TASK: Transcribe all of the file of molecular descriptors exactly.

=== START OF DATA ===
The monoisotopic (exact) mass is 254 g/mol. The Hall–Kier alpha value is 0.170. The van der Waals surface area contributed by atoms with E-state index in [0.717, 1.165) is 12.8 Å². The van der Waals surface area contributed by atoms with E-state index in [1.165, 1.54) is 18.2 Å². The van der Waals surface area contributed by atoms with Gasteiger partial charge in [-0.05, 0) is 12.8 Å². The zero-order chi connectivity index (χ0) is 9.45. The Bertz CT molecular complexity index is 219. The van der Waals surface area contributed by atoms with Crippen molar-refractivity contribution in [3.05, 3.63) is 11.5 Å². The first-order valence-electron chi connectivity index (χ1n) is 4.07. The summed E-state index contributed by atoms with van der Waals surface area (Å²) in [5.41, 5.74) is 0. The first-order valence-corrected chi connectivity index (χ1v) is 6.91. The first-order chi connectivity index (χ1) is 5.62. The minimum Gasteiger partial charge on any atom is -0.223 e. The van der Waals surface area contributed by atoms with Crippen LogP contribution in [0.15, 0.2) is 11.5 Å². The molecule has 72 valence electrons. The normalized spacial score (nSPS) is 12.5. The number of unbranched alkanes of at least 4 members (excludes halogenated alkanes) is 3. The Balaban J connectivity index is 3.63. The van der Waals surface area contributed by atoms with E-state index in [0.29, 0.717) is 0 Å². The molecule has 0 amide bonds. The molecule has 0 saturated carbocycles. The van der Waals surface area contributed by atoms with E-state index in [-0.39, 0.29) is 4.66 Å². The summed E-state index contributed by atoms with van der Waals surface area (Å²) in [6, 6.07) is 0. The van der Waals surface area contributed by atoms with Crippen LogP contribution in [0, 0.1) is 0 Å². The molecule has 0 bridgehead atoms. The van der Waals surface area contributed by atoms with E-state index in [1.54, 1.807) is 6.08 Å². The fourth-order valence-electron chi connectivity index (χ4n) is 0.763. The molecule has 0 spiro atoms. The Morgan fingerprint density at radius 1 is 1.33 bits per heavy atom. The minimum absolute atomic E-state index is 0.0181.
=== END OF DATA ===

The monoisotopic (exact) mass is 254 g/mol. The Hall–Kier alpha value is 0.170. The van der Waals surface area contributed by atoms with E-state index in [0.717, 1.165) is 12.8 Å². The van der Waals surface area contributed by atoms with E-state index in [1.165, 1.54) is 18.2 Å². The van der Waals surface area contributed by atoms with Gasteiger partial charge in [-0.05, 0) is 12.8 Å². The zero-order chi connectivity index (χ0) is 9.45. The Bertz CT molecular complexity index is 219. The van der Waals surface area contributed by atoms with Crippen molar-refractivity contribution in [3.05, 3.63) is 11.5 Å². The first-order valence-electron chi connectivity index (χ1n) is 4.07. The summed E-state index contributed by atoms with van der Waals surface area (Å²) in [5.41, 5.74) is 0. The first-order valence-corrected chi connectivity index (χ1v) is 6.91. The first-order chi connectivity index (χ1) is 5.62. The minimum Gasteiger partial charge on any atom is -0.223 e. The van der Waals surface area contributed by atoms with Crippen LogP contribution in [0.15, 0.2) is 11.5 Å². The molecule has 72 valence electrons. The normalized spacial score (nSPS) is 12.5. The number of unbranched alkanes of at least 4 members (excludes halogenated alkanes) is 3. The Balaban J connectivity index is 3.63. The van der Waals surface area contributed by atoms with E-state index in [0.29, 0.717) is 0 Å². The molecule has 0 amide bonds. The molecule has 0 saturated carbocycles. The van der Waals surface area contributed by atoms with E-state index in [-0.39, 0.29) is 4.66 Å². The summed E-state index contributed by atoms with van der Waals surface area (Å²) in [6, 6.07) is 0. The van der Waals surface area contributed by atoms with Crippen LogP contribution in [0, 0.1) is 0 Å². The molecule has 0 bridgehead atoms. The van der Waals surface area contributed by atoms with E-state index in [1.54, 1.807) is 6.08 Å². The fourth-order valence-electron chi connectivity index (χ4n) is 0.763. The molecule has 0 spiro atoms. The Morgan fingerprint density at radius 1 is 1.33 bits per heavy atom. The minimum absolute atomic E-state index is 0.0181.